Brad Newman and his wife, Sarah, have been married for 16 years and have 5 kids. They’ve called Amarillo, Texas, their home since 2007. Newman began serving at South Georgia Baptist Church in 2011 in various roles such as student minister, family pastor and eventually the church planting pastor.
“During that time at South Georgia, we felt God calling us to something,” he shared. “We actually were leading teams to a church plant in Denver. It had a huge impact on our lives. And we just started asking God where he was going to call us.”
In a nearby growing area of Amarillo, both Brad and Sarah could see it was lacking the presence of the gospel. There was new construction, new families moving in at a rapid speed, but it did not offer families a spiritual home. So, they decided to plant Tradewind Community Church in the heart of this developing neighborhood.
Tradewind Community Church offered its first service on Easter in 2019. The church launched regular services in September 2019, and just six months later, the COVID-19 pandemic entered the U.S. But, they continued to see God’s faithfulness in their obedience.
Between life as a family of seven and planting a new church, life can get pretty stressful and hectic.
“About a year ago, we found out we couldn’t rent the school where we were hosting services anymore,” shared Newman. “We recently moved into a new venue nearby, but there have been a lot of challenges over the last three years.”
Newman received an email in 2021 with information about the Minister's Financial Health Grant through Texas Baptists. Through the grant, eligible Texas Baptists pastors and church staff can apply for a grant that can provide much-needed relief from financial pressures.
At first, Newman did not want to apply and take away the opportunity from another pastor who may need the assistance more. He knew they could cover their bills, but with such a large family, expenses each month weighed heavily on him and Sarah. After some encouragement from a church leader, he decided to apply.
Tradewind Community Church was paired with the Highlands Christian Industries Foundation to match the grant. Alongside the grant, the church also received courses on financial literacy from the Texas Baptists.
“The financial education was encouraging and educational,” shared Newman. “While a lot of those things weren’t new to me, it was a great refresher.”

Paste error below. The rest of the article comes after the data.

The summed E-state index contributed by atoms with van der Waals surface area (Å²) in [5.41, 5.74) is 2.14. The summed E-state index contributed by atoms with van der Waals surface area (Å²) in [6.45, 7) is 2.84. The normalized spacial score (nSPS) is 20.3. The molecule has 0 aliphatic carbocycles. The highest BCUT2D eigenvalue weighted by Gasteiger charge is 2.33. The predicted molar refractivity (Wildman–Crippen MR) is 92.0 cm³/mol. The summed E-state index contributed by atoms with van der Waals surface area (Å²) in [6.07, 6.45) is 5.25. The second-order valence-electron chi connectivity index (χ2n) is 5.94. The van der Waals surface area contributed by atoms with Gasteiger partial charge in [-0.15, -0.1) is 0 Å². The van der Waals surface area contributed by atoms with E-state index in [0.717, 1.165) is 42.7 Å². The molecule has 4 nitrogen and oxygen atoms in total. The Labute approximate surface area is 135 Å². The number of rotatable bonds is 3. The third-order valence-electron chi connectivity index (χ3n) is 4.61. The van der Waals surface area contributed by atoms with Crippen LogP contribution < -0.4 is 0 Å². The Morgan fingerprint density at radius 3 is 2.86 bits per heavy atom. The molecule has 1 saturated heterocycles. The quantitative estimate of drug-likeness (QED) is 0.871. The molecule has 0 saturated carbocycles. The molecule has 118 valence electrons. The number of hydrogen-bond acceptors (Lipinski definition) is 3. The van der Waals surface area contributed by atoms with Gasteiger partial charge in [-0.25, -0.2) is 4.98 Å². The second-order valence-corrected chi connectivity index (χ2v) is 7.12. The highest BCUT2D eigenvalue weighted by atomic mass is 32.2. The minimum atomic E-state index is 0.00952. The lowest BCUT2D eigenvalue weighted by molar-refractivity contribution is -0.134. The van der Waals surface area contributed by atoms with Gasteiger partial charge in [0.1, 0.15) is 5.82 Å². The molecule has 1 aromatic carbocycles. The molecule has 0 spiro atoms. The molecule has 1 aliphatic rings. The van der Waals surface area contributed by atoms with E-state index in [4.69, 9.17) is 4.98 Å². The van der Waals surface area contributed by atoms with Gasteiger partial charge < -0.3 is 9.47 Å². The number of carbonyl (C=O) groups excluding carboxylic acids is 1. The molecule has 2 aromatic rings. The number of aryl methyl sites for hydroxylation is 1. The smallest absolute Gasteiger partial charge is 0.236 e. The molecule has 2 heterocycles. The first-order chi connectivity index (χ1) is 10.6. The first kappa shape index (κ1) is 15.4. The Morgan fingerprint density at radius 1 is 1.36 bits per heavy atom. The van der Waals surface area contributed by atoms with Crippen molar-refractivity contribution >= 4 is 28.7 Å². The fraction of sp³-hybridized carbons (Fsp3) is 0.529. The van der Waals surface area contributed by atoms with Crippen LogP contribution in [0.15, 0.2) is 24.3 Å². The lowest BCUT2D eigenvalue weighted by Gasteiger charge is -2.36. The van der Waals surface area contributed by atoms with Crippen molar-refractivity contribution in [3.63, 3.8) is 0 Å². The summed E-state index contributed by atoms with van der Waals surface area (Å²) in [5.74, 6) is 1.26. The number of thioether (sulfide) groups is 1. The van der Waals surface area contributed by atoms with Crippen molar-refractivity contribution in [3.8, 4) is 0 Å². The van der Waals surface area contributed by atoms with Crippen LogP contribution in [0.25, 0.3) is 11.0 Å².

Jessica White, a member of the Tradewind finance committee also received the financial education and was able to learn new things to apply to their church. Not only did they learn new ways to steward their gifts, but also how to teach their congregation the importance of generosity and continuing to give.
“It reshaped how we do our church budget,” Newman explained. “It’s helped shape what stewardship, generosity and giving means in our church. We’ve had these conversations following the classes about things we just hadn’t thought of before.”
Impacting more than the church
As a family of seven leading a new, small church, finances are typically pretty tight for the Newman family. Things like vacations, expensive Christmas gifts and even emergencies put a strain on the budget. And in 2022, inflation has hit an all-time high.
“We’re a big family in a relatively small church,” Newman shared. “Our church provides for us incredibly well. But all of us have really experienced the shock of incredible inflation – even just in our regular grocery bills.”
The costs of basic living continue to skyrocket, leaving little room for things like a garage door breaking or an electricity bill.
“But through this gift from the Texas Baptists, it has helped stabilize us and give us the encouragement we really needed,” he shared.
According to the Ministers Financial Health team, 90% of pastors feel some level of financial stress in their family and church work. On top of that, over 30% of pastors work a second job to make ends meet. Both Brad and Sarah were filled with gratitude for the grant, not only for the financial relief, but also the ability to refocus from their finances to the church.
“We can now put our attitude and our efforts into the ministry and the church and focus on what God has given us to do,” Newman said. “It took that extra burden off and made a huge difference.”
Looking to the future
The Newman family had the opportunity to take a few days away this summer and enjoy a vacation in Albuquerque, New Mexico. This mini vacation gave the family the opportunity to reconnect, recharge and come back to Amarillo with a clear mind to serve the community and their church with excitement.
“With all the wildness of relocating the church, it was a needed break for us,” he said. “We probably wouldn’t have taken this trip or have been able to go without feeling regret if it weren’t for the support from the grant.”
One church, a larger mission
Being connected to the Texas Baptists and the general convention has provided not only community to Tradewind Community Church, but a leg up to keep going.
“We’re thankful to be connected with a convention that sees its pastors and the ministry we do, and offers these resources,” Newman said. “We’re grateful as a church and we’re so grateful personally that they come alongside us and encourage us.”